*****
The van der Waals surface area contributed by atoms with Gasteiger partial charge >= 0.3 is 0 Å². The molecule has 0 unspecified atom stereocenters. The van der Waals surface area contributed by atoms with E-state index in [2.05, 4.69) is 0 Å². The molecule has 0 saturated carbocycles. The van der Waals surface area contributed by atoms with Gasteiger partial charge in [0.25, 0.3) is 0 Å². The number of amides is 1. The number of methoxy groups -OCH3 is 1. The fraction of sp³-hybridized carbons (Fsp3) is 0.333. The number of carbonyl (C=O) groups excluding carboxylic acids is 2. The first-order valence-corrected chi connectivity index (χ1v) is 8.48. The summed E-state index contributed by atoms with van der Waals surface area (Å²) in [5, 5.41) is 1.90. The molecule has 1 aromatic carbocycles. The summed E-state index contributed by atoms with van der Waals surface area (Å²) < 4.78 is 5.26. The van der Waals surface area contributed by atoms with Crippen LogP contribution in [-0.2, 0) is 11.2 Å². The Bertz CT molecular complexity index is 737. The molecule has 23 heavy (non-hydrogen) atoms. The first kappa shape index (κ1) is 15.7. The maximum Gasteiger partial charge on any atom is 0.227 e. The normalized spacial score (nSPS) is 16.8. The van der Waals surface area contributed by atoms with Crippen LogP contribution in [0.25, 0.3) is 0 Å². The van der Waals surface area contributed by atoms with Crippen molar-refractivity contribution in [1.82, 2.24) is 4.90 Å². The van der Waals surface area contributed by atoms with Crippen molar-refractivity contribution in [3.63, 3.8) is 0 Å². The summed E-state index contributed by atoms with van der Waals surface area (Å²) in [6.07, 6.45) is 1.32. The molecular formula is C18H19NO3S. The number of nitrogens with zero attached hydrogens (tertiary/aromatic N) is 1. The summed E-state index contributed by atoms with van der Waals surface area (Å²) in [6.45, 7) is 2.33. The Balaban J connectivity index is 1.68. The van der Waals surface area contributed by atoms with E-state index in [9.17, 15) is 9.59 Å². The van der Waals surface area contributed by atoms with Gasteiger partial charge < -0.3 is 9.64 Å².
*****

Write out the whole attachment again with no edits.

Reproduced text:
The van der Waals surface area contributed by atoms with Gasteiger partial charge >= 0.3 is 0 Å². The molecule has 0 unspecified atom stereocenters. The van der Waals surface area contributed by atoms with E-state index in [2.05, 4.69) is 0 Å². The molecule has 0 saturated carbocycles. The van der Waals surface area contributed by atoms with Gasteiger partial charge in [0.25, 0.3) is 0 Å². The number of amides is 1. The number of methoxy groups -OCH3 is 1. The fraction of sp³-hybridized carbons (Fsp3) is 0.333. The number of carbonyl (C=O) groups excluding carboxylic acids is 2. The first-order valence-corrected chi connectivity index (χ1v) is 8.48. The summed E-state index contributed by atoms with van der Waals surface area (Å²) in [5, 5.41) is 1.90. The molecule has 1 aromatic carbocycles. The summed E-state index contributed by atoms with van der Waals surface area (Å²) < 4.78 is 5.26. The van der Waals surface area contributed by atoms with Crippen LogP contribution in [-0.2, 0) is 11.2 Å². The Bertz CT molecular complexity index is 737. The molecule has 23 heavy (non-hydrogen) atoms. The first kappa shape index (κ1) is 15.7. The maximum Gasteiger partial charge on any atom is 0.227 e. The normalized spacial score (nSPS) is 16.8. The van der Waals surface area contributed by atoms with Crippen LogP contribution in [0.25, 0.3) is 0 Å². The van der Waals surface area contributed by atoms with Crippen molar-refractivity contribution in [1.82, 2.24) is 4.90 Å². The van der Waals surface area contributed by atoms with Crippen molar-refractivity contribution in [3.63, 3.8) is 0 Å². The summed E-state index contributed by atoms with van der Waals surface area (Å²) in [6.07, 6.45) is 1.32. The molecular formula is C18H19NO3S. The number of nitrogens with zero attached hydrogens (tertiary/aromatic N) is 1. The summed E-state index contributed by atoms with van der Waals surface area (Å²) in [6.45, 7) is 2.33. The Balaban J connectivity index is 1.68. The van der Waals surface area contributed by atoms with E-state index in [9.17, 15) is 9.59 Å². The van der Waals surface area contributed by atoms with Gasteiger partial charge < -0.3 is 9.64 Å².